barrel projects kidnap commonsense and we get yet another budget
blow-out. Currently in the name of expansionary Abenomics, the
government's many organs have submitted budget requests for next year
totaling a record JPY99.2trn -- a record amount. These are of course
just budget requests, and will doubtless be pruned back a few trillion
or so by the Ministry of Finance, but clearly there is no sense of
needing to rein in spending at this stage. ***Ed: Scary. Some things
never change.** (Source: TT commentary from, Aug 30,

=> Debt servicing costs hit record

The downside of massive budget requests on a tax base of just JPY45trn
or so is that the remaining 55% of the budget needs to be borrowed.
This year, the Ministry of Finance will request JPY25.3trn to service
the nation's public debt. That is an increase of 13.7% over the debt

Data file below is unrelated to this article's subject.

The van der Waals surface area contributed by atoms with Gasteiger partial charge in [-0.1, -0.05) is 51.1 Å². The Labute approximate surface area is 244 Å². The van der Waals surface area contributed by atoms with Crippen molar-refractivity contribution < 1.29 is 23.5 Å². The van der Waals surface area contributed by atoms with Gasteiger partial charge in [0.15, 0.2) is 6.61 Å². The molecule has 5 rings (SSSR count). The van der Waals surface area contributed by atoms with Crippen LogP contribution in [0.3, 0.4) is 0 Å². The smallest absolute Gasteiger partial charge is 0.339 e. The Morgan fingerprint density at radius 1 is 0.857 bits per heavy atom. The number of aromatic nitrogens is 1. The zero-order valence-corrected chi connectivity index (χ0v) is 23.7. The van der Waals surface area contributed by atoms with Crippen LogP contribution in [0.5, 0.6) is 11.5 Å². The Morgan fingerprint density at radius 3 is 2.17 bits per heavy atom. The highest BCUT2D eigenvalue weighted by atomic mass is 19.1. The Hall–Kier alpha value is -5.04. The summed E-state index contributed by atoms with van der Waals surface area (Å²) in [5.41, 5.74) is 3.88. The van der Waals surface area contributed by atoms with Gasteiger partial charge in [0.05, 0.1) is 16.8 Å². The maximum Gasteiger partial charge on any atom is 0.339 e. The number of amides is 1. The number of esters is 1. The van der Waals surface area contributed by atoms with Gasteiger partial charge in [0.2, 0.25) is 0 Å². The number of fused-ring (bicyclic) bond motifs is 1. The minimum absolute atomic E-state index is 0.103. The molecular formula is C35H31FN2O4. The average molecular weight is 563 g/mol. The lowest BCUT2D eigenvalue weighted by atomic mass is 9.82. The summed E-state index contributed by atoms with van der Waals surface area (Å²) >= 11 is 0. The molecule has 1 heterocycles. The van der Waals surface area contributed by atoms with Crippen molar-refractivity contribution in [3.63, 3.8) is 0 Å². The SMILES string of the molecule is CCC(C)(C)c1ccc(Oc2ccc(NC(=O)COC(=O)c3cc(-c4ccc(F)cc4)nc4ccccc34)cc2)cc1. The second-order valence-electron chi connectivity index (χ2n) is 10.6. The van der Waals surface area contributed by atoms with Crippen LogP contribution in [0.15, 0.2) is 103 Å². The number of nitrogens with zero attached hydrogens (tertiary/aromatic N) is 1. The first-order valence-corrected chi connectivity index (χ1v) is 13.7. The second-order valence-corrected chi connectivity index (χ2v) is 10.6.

servicing costs of FY2012. The nation's overall public debt is now
JPY1qdrn. (Source: TT commentary from, Aug 27, 2013)

NOTE: Broken links
Some online news sources remove their articles after just a few days
of posting them, thus breaking our links -- we apologize for the



=> This week as start a new section in the 'Take, announcing vacancies
in companies related to Web content and technology.


Sales/Business Development

Japan Inc. Holdings is looking for a Salesperson or Business
Development Manager to work in its new team managing a major
Japanese-language pets portal. The opportunity involves getting
involved at ground level in developing a line of services and media
offerings for Japanese fans, retailers, and professionals in the
sector. The portal is at, and thanks to a
crowdsourcing business model is on track to become Japan's largest
pets portal in the next 6-12 months.

Friendly team, contact with partners and prospects all over Japan, and